As a Tea Party Republican, Fisher urged his audience to look past his partisan affiliation in order to better comprehend his overall plan, one that he thinks will benefit the Bay State overall. That plan includes, amongst other items, reformation of the state economy, a crackdown on illegal immigration, and a repeal of tolls on the Massachusetts Turnpike. But the overall theme of small government shone threw each facet in a not-so-subtle fashion.
Before turning Merchants Fabrication into a successful small business, one that employees just seven, Fisher was laid off from five jobs, four companies of which relocated out of state. Perhaps more than any single person running to succeed Governor Deval Patrick on Beacon Hill, Fisher understands the plight of the common Massachusetts resident. To combat the socioeconomic disparity hindering the commonwealth and put more money back in taxpayers’ pockets, Fisher intends to revamp the EBT card system, curtail food stamps and change the topic of higher-ed discussions from more state funding to an emphasis on vocational and tech schools.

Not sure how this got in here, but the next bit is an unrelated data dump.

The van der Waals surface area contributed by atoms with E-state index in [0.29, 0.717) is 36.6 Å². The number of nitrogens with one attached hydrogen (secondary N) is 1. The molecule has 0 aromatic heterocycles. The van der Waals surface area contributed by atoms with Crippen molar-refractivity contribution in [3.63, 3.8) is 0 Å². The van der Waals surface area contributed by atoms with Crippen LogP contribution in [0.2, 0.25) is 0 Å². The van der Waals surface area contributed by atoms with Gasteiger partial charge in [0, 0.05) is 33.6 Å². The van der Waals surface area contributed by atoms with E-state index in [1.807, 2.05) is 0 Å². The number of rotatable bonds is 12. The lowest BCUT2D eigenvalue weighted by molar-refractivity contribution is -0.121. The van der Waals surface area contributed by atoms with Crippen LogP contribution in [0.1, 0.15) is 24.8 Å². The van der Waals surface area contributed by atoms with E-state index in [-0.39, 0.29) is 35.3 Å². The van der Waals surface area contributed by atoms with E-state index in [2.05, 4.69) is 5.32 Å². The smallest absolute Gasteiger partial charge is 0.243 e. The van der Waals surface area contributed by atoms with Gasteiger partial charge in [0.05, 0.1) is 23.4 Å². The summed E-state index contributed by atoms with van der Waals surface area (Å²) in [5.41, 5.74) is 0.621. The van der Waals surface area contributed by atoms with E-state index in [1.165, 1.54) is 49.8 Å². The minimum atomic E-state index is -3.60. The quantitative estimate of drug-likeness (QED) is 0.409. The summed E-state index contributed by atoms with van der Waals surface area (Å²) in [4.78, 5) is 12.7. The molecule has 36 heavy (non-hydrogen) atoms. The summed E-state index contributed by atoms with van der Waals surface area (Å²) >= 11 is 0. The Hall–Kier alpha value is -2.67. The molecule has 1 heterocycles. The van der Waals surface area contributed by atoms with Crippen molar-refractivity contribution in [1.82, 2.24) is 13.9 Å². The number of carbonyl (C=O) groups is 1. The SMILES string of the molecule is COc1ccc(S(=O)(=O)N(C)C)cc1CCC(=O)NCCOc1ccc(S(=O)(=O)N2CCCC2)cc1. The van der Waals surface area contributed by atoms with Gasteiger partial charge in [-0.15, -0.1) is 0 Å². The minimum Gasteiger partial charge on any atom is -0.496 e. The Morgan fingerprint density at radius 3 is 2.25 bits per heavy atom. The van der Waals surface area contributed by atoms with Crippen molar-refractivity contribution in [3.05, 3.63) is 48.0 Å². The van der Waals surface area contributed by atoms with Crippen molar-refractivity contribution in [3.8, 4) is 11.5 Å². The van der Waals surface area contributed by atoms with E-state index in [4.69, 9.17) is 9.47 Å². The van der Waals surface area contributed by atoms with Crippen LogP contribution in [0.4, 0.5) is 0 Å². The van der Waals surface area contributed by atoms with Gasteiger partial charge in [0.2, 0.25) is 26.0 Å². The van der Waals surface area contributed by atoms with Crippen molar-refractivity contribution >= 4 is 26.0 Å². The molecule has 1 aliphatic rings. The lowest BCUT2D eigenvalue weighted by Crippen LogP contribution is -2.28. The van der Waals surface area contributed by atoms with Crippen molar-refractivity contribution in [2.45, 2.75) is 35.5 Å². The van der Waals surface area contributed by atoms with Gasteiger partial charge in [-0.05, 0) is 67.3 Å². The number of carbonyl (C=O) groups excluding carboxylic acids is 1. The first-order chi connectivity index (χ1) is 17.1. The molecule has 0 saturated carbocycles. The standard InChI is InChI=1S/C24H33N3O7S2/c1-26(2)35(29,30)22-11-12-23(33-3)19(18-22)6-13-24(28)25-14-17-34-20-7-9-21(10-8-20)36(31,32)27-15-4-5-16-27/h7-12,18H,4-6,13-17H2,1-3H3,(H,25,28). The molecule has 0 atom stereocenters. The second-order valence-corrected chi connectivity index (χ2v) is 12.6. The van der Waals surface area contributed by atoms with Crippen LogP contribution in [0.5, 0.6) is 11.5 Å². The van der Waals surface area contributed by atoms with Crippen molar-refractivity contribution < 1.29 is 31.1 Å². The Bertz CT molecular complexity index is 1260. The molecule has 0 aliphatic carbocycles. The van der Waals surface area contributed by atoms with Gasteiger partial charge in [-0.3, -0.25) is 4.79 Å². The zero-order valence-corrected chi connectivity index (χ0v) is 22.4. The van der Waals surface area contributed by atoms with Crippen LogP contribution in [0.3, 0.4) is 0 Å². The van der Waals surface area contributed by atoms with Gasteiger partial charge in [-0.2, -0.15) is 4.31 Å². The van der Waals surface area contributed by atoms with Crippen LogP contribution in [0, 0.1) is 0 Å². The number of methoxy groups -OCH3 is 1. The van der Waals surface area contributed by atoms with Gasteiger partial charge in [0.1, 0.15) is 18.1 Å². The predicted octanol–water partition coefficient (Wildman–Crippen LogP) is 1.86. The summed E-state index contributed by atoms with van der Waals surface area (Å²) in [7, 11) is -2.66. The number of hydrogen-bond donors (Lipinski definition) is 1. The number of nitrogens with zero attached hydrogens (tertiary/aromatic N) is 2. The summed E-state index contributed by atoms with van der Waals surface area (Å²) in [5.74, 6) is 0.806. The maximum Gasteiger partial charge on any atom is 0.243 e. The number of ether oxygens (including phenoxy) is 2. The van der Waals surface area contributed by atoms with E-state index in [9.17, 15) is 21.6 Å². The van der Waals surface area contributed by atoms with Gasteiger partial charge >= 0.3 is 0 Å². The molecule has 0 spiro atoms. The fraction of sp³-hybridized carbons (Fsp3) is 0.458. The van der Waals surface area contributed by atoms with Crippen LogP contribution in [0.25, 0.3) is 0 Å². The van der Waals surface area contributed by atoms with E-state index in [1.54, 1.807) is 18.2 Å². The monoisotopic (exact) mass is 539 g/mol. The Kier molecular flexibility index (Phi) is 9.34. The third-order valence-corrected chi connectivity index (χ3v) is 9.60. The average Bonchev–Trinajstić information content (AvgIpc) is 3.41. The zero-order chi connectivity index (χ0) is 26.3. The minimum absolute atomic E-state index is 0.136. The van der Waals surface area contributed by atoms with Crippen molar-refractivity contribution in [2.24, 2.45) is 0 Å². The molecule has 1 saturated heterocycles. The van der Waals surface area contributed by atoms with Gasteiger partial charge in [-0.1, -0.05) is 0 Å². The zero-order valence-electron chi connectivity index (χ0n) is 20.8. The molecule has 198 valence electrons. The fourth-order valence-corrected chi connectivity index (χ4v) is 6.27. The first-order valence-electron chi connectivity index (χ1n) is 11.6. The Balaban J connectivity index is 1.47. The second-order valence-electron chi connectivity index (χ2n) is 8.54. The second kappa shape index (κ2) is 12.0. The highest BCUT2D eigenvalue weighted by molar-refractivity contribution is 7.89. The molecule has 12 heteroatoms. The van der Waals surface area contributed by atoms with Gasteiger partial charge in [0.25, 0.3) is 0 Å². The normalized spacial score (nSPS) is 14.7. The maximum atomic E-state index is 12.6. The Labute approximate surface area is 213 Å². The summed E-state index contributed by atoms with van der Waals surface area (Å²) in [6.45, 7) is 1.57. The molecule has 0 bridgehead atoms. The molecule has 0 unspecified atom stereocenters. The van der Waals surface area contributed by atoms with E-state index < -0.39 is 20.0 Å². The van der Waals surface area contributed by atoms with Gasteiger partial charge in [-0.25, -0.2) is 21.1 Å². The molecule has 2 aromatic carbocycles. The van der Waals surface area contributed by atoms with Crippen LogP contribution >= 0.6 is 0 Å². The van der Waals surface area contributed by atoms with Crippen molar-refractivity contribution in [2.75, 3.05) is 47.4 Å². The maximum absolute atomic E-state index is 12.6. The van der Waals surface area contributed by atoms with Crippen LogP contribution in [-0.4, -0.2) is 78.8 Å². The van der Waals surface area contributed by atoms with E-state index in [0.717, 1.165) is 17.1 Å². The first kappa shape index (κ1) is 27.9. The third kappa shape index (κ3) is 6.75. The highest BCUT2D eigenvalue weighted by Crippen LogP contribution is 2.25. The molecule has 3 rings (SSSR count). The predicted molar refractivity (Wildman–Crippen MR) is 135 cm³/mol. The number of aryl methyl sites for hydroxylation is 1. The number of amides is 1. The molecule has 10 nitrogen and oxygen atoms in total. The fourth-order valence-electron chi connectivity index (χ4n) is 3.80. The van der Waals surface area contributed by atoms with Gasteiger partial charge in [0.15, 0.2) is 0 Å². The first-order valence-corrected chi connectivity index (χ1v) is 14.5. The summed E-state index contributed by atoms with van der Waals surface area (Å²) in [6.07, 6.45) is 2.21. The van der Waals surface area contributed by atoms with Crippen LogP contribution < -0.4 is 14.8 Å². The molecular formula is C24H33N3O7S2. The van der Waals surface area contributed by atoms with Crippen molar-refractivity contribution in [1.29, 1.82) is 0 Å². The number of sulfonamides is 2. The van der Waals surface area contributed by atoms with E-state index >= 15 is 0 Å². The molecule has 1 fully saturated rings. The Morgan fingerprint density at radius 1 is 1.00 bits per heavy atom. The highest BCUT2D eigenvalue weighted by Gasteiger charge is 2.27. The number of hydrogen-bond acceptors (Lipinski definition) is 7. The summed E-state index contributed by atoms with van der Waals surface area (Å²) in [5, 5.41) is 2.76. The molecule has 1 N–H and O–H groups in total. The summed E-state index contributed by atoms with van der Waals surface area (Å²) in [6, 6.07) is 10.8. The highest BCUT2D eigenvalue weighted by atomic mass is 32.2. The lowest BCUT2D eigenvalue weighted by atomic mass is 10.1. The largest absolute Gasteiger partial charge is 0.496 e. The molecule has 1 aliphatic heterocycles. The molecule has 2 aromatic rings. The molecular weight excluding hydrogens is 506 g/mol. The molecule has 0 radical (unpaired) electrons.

The EBT card system is decidedly flawed, and one topic that no other candidate has broached. Fisher contends that some $400 million in EBT fraud and abuse must stop, as well as the issuance of EBT cards to some 1,000 deceased people.
Similarly, he thinks food stamps have resulted in more abuse and fraud than rehabilitation. And that system is also in dire need of a fix.
“These programs are necessary and are there for the needy who need them, not for the greedy who abuse them,” Fisher explained, also noting that he doesn’t want to cut these programs, simply make them more efficient.
He also made his case against illegal immigration, not immigration in general, arguing that those who immigrate to the country illegally are the ones taking advantage of the system and are the ones in need of discipline. Two of his own employees are immigrants, here with valid green cards, and it’s them, said Fisher, who are most angry at the illegals. They’re essentially cutting the line and making the process more difficult for those abiding by the system, however convoluted that system may be.